So. Africa: Coal mines accused of causing diseases and cracks in houses; Anglo American & South32 comment
Author: Ciaran Ryan, GroundUp (So. Africa), Published on: 22 April 2019
‘South Africa: Disease Haunts Mpumalanga Coal Town’
"The blasting happens every day and you can feel the houses shaking" Last week Mineral Resources Minister Gwede Mantashe visited Phola, in Mpumalanga, to hear complaints that blasting from nearby coal mines was causing cracks in houses and broken windows. The visit concluded with an undertaking to determine whether the cracks were caused by blasting from mines already in operation or from other activities. The minister may be uncertain of the cause, but the residents of Phola are not. The blasting happens every day and you can feel the houses shaking," says Goodwell Matala, who once worked for the coal mines but lost his job several years ago. He points to windows at the front of his house which he says were broken by the ferocious shudder of coal mine blasts. The pattern is repeated up and down the street where Matala lives. Houses have shed their plaster coatings and internal cracks are clearly visible. In one house, the blast shock was so severe it brought down the ceiling, according to residents.
…Many of the residents complain that they are breathing dust stirred up by the blasting and ash dumps from Eskom power stations, creating respiratory conditions for those living nearby. Margaret Nkambule, a Phola resident, has been diagnosed with TB, and her three-year-old son Sbonokuhle has damaged hearing which she says is a result of the blasting. "The blasting sometimes happens when we are sleeping and dust falls down from the ceiling and goes into our lungs," says Margaret's husband, Shorty. Kate Kobe is a pensioner and she wanted a chance to speak to Mantashe at the Phola Community Hall about the damage caused to her modest home by the blasting. Like Goodwell Matala, she has stories of her own: blasting has disfigured her home and broken several windows. "Who's going to pay for this?" she wants to know.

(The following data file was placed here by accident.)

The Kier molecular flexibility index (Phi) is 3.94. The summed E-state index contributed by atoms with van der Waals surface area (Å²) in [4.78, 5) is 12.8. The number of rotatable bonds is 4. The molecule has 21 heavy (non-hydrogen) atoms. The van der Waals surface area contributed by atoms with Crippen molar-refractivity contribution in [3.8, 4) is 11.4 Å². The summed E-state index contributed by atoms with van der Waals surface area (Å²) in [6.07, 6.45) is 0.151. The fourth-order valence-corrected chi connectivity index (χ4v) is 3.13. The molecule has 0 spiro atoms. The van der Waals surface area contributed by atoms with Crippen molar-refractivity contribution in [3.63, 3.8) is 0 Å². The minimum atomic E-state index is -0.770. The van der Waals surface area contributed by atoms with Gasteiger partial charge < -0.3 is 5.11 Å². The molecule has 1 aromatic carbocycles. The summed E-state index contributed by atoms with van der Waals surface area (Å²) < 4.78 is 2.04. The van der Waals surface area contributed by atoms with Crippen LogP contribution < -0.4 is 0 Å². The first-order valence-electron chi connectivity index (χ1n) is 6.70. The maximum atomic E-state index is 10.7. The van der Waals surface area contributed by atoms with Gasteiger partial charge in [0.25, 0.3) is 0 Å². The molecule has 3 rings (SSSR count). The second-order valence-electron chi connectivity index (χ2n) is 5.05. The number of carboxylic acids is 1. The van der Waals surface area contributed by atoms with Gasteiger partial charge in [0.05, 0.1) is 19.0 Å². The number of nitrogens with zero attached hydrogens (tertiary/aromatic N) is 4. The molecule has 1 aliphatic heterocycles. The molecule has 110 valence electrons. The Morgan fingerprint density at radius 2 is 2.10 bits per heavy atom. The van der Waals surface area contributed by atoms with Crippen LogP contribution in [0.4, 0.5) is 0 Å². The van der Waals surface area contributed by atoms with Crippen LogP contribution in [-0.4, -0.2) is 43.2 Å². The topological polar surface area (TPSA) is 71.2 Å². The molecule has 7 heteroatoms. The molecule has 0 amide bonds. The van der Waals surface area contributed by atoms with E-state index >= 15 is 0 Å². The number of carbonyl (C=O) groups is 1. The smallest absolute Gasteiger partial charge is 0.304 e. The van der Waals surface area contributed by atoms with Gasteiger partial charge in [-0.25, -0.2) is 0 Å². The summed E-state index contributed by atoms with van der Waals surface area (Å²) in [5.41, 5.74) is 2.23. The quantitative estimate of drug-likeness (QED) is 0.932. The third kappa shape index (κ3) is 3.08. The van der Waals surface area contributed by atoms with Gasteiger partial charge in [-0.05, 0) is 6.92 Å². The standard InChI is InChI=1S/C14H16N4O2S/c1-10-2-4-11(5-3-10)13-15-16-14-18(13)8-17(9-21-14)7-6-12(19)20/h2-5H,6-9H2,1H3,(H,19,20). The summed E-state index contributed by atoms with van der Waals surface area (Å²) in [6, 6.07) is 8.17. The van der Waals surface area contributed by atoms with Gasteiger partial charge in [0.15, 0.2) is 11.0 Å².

Anglo American and South32 are the mining houses most residents blame for the blasting, but the Department of Mineral Resources (DMR) says their mines have not yet started blasting. South32 spokesperson Jenny White says the group's nearby Klipspruit coal extension project was one of three sites visited by Mantashe last week. "The Klipspruit Extension is under construction and not yet operational and no blasting activity has taken place at the site. "White says an independent environmental control officer reporting to the DMR confirmed that construction activities at the Klipspruit Extension project are carried out in line with approvals. Anglo American's Moeketsi Mofokeng said the Zibulo colliery near Ogies adheres to the "highest environmental management standards". The company has a "community complaints and grievance procedure". Measurements of dust from the Anglo colliery show that it is not the source of the dust fallout in the area, Mofokeng said. There is blasting from the colliery from time to time but, says Mofokeng, these activities are regulated and within legal requirements.